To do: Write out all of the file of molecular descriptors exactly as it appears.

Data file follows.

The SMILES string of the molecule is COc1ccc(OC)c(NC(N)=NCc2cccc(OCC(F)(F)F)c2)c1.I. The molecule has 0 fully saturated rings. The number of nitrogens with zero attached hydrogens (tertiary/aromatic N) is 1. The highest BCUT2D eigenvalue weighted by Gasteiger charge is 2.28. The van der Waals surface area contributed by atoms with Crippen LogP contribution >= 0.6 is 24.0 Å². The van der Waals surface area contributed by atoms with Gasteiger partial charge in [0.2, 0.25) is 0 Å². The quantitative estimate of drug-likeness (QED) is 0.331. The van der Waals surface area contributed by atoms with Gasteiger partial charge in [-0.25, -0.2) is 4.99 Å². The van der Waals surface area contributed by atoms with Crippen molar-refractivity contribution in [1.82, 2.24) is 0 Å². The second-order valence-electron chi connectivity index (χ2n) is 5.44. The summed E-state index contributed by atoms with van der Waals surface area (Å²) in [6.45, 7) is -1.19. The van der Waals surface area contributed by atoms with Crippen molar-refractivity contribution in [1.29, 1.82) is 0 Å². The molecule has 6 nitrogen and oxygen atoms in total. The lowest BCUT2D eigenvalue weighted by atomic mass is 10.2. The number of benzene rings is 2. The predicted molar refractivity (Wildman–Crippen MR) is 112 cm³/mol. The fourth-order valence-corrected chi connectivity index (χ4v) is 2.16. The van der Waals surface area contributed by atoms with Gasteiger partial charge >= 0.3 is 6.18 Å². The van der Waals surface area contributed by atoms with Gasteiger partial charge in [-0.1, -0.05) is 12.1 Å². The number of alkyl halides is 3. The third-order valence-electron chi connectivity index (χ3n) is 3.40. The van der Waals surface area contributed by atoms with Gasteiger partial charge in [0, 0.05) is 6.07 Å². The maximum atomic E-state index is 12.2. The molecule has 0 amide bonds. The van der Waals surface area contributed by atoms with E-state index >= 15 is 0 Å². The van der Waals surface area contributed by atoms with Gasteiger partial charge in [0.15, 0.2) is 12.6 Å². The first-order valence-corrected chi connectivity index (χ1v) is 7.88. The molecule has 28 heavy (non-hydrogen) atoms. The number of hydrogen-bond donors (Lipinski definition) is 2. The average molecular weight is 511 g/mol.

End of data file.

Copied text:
The SMILES string of the molecule is COc1ccc(OC)c(NC(N)=NCc2cccc(OCC(F)(F)F)c2)c1.I. The molecule has 0 fully saturated rings. The number of nitrogens with zero attached hydrogens (tertiary/aromatic N) is 1. The highest BCUT2D eigenvalue weighted by Gasteiger charge is 2.28. The van der Waals surface area contributed by atoms with Crippen LogP contribution >= 0.6 is 24.0 Å². The van der Waals surface area contributed by atoms with Gasteiger partial charge in [0.2, 0.25) is 0 Å². The quantitative estimate of drug-likeness (QED) is 0.331. The van der Waals surface area contributed by atoms with Gasteiger partial charge in [-0.25, -0.2) is 4.99 Å². The van der Waals surface area contributed by atoms with Crippen molar-refractivity contribution in [1.82, 2.24) is 0 Å². The second-order valence-electron chi connectivity index (χ2n) is 5.44. The summed E-state index contributed by atoms with van der Waals surface area (Å²) in [6.45, 7) is -1.19. The van der Waals surface area contributed by atoms with Crippen molar-refractivity contribution in [1.29, 1.82) is 0 Å². The molecule has 6 nitrogen and oxygen atoms in total. The lowest BCUT2D eigenvalue weighted by atomic mass is 10.2. The number of benzene rings is 2. The predicted molar refractivity (Wildman–Crippen MR) is 112 cm³/mol. The fourth-order valence-corrected chi connectivity index (χ4v) is 2.16. The van der Waals surface area contributed by atoms with Gasteiger partial charge >= 0.3 is 6.18 Å². The van der Waals surface area contributed by atoms with Gasteiger partial charge in [-0.1, -0.05) is 12.1 Å². The number of alkyl halides is 3. The third-order valence-electron chi connectivity index (χ3n) is 3.40. The van der Waals surface area contributed by atoms with Gasteiger partial charge in [0, 0.05) is 6.07 Å². The maximum atomic E-state index is 12.2. The molecule has 0 amide bonds. The van der Waals surface area contributed by atoms with E-state index >= 15 is 0 Å². The van der Waals surface area contributed by atoms with Gasteiger partial charge in [0.15, 0.2) is 12.6 Å². The first-order valence-corrected chi connectivity index (χ1v) is 7.88. The molecule has 28 heavy (non-hydrogen) atoms. The number of hydrogen-bond donors (Lipinski definition) is 2. The average molecular weight is 511 g/mol.